Despite the historic obstruction by Senate Democrats, he's worked with Congress to pass more legislation in his first 100 days than any President since Truman. And these bills deliver on some of his most significant promises to the American people.
He signed a historic 13 Congressional Review Acts to clear unnecessary regulations and keep government out of the way of the American people. He's extended the Veteran's Choice program, giving our nation's heroes the peace of mind they deserve while this administration continues to work with Congress to enact comprehensive reform and modernization at the VA. He's refocused NASA's mission to dream big for American space exploration again, and promoted programs dedicated to encouraging women to pursue careers in STEM fields.
All told, he has signed 28 pieces of legislation. And it's not just through legislation that the President has made serious progress on his top priorities. The President promised to enforce our nation's borders. His Attorney General, Homeland Security, and their staffs have been working around the clock to fulfill that promise. He has directed a halt of federal funding to jurisdictions that do not comply with federal immigration laws.
He has ordered the hiring of 10,000 immigration and customs enforcement officers and agents, and 5,000 Custom and Border Patrol agents. And it's working. Illegal alien border crossings have plummeted more than 61 percent since January of this year.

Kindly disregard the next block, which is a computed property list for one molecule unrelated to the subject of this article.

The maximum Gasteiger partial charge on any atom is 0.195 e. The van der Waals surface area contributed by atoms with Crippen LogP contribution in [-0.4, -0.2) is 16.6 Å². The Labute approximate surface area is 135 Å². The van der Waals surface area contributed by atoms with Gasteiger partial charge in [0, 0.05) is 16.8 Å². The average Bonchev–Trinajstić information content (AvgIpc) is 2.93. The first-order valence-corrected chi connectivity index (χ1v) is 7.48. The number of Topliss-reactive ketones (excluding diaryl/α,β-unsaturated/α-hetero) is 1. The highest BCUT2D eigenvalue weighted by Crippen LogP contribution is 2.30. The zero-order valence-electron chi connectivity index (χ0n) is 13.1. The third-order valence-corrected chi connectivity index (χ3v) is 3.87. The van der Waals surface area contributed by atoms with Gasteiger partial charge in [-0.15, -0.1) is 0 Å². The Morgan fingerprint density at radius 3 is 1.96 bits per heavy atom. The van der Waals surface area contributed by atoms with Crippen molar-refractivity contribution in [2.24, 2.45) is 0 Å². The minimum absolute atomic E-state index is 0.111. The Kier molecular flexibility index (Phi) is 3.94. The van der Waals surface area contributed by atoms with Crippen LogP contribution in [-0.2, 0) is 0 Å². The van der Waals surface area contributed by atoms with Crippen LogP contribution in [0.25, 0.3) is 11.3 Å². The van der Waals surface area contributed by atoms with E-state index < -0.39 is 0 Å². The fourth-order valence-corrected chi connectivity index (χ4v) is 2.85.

The world is responding to the leadership that the President is bringing under this -- bringing to Washington. In all, during his first 100 days, the President has made 68 calls with 38 different world leaders, and hosted a total of 16 bilateral meetings. The President has rebuilt America's standing in the world. And these meetings and calls have led to real action. NATO Secretary General was here a few weeks ago, and he directly credited the President for his tough talk that was fair but tough as a candidate, and now as a President, for helping to put pressure on the counties -- excuse me, on the countries that are not contributing their fair share to the Alliance.